TheMarcksPlan: I'm not designing the optimum Barbrarossa plan. I'm trying to figure out what Hitler would have done if the original Molotov-Ribbentrop line was kept.

Sovling the northern front in the fall of 1941 is a huge bonus. Donbas could go free yes. So Donbas will get - what - 10 months more or so before the Axis overruns it in Case Blue in 1942. A problem for the Axis yes, but I would still make the trade.

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Re: How differently would Operation Barbarossa have unfolded had the original M-R Pact division been kept?

Post by TheMarcksPlan » 27 Sep 2020 05:49

Lars wrote:So Donbas will get - what - 10 months more or so before the Axis overruns it in Case Blue in 1942. A problem for the Axis yes, but I would still make the trade.
I'd recommend a little deeper analysis of that trade, one that involves Soviet demographic/economic/agricultural resources over those 10 months. Taking Leningrad deprives SU of little on those factors; the ~10mil extra Ukrainian farmers/factory workers/recruits spend those 10 months producing food, weapons, and trained soldiers. The RKKA will likely be significantly stronger in June '42 than OTL, even after subtracting the forces destroyed in the Leningrad kessel.

In addition, Blau starts ~200km farther west, setting its territorial timeline back a month or so even if we assume it goes as well as OTL. Blau was hampered by blown railroad bridges OTL; your trade allows RKKA to blow up even more of them when Blau starts rolling.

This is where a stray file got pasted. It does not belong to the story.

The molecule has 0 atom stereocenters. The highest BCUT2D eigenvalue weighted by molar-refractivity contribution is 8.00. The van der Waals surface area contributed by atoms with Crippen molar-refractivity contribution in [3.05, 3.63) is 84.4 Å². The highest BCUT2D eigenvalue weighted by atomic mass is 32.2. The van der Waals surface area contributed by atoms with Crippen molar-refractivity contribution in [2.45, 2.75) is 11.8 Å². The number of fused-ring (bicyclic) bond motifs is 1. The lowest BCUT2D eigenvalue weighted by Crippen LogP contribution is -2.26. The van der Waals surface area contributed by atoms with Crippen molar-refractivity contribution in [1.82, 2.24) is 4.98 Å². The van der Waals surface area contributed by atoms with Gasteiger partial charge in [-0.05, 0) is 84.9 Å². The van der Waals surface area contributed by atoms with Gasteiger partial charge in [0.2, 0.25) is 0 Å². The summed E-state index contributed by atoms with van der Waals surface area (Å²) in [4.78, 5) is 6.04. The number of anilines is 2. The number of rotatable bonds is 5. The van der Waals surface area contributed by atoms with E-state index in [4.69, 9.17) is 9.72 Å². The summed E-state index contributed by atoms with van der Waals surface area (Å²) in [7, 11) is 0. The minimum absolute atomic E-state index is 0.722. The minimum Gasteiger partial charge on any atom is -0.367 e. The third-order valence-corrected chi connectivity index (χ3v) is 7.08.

IMO most commentators overvalue the Ostheer's PoW hauls in Barbarossa. Compared to reducing the Soviet economy and population by ~1/3, the battlefield damage was secondary. The Kessels were simply the means necessary to achieve (partially) the goal of destroying Soviet war-making potential. Trading Leningrad for Donbas puts the secondary goal ahead of the primary.

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Re: How differently would Operation Barbarossa have unfolded had the original M-R Pact division been kept?

Post by Lars » 27 Sep 2020 08:51

It is trading Donbas for solving the northern front. It gives the Germans Leningrad, makes the Finns more agressive (which is potentially a huge boost), and cuts most of the Lend-Lease coming in from Murmansk.

The Germans are also 2-300 kilometers closer to Moscow if they start from Lithuania. How far were they from Moscow in the real war - 30 kilometers? This is more speculative of course, but if Moscow is taken in late November, the Germans are likely worse off as they could be encircled in the city. But what if they take Moscow in October?

In the real war neither the northern, mid-(Moscow) or the southern front was resolved. This at least resolves the northern front in the fall of 1941, and should endanger Moscow.